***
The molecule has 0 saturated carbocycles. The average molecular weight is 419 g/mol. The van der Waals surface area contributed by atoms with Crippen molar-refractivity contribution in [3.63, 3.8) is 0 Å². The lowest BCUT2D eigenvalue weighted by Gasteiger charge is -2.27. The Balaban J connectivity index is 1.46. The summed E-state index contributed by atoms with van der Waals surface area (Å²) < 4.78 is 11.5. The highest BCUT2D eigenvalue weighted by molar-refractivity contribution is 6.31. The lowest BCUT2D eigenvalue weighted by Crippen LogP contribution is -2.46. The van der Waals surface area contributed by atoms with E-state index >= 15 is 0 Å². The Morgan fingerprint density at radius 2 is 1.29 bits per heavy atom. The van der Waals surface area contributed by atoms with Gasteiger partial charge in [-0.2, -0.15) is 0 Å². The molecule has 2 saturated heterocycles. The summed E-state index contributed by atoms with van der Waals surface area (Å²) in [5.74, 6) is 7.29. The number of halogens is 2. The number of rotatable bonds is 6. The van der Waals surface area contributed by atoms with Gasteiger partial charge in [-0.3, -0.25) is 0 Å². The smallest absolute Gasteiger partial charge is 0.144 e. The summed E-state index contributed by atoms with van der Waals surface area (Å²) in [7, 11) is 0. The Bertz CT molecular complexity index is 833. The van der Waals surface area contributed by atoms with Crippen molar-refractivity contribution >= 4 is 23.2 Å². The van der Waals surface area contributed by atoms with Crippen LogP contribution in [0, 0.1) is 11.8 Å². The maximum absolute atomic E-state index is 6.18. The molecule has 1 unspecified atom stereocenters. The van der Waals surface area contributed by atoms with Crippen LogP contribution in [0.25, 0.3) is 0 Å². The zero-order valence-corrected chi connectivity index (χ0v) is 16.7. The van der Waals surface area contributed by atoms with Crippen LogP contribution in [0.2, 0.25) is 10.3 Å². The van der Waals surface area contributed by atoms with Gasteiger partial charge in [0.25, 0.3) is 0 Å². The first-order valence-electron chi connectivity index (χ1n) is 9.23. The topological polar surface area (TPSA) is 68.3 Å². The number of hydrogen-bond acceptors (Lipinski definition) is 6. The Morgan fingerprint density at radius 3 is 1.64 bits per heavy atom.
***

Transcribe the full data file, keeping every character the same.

The molecule has 0 saturated carbocycles. The average molecular weight is 419 g/mol. The van der Waals surface area contributed by atoms with Crippen molar-refractivity contribution in [3.63, 3.8) is 0 Å². The lowest BCUT2D eigenvalue weighted by Gasteiger charge is -2.27. The Balaban J connectivity index is 1.46. The summed E-state index contributed by atoms with van der Waals surface area (Å²) < 4.78 is 11.5. The highest BCUT2D eigenvalue weighted by molar-refractivity contribution is 6.31. The lowest BCUT2D eigenvalue weighted by Crippen LogP contribution is -2.46. The van der Waals surface area contributed by atoms with E-state index >= 15 is 0 Å². The Morgan fingerprint density at radius 2 is 1.29 bits per heavy atom. The van der Waals surface area contributed by atoms with Gasteiger partial charge in [-0.2, -0.15) is 0 Å². The molecule has 2 saturated heterocycles. The summed E-state index contributed by atoms with van der Waals surface area (Å²) in [5.74, 6) is 7.29. The number of halogens is 2. The number of rotatable bonds is 6. The van der Waals surface area contributed by atoms with Gasteiger partial charge in [-0.3, -0.25) is 0 Å². The smallest absolute Gasteiger partial charge is 0.144 e. The summed E-state index contributed by atoms with van der Waals surface area (Å²) in [7, 11) is 0. The Bertz CT molecular complexity index is 833. The van der Waals surface area contributed by atoms with Crippen molar-refractivity contribution >= 4 is 23.2 Å². The van der Waals surface area contributed by atoms with Crippen LogP contribution in [0, 0.1) is 11.8 Å². The maximum absolute atomic E-state index is 6.18. The molecule has 1 unspecified atom stereocenters. The van der Waals surface area contributed by atoms with Crippen LogP contribution in [0.25, 0.3) is 0 Å². The zero-order valence-corrected chi connectivity index (χ0v) is 16.7. The van der Waals surface area contributed by atoms with Crippen LogP contribution in [0.2, 0.25) is 10.3 Å². The van der Waals surface area contributed by atoms with Gasteiger partial charge in [0.25, 0.3) is 0 Å². The first-order valence-electron chi connectivity index (χ1n) is 9.23. The topological polar surface area (TPSA) is 68.3 Å². The number of hydrogen-bond acceptors (Lipinski definition) is 6. The Morgan fingerprint density at radius 3 is 1.64 bits per heavy atom.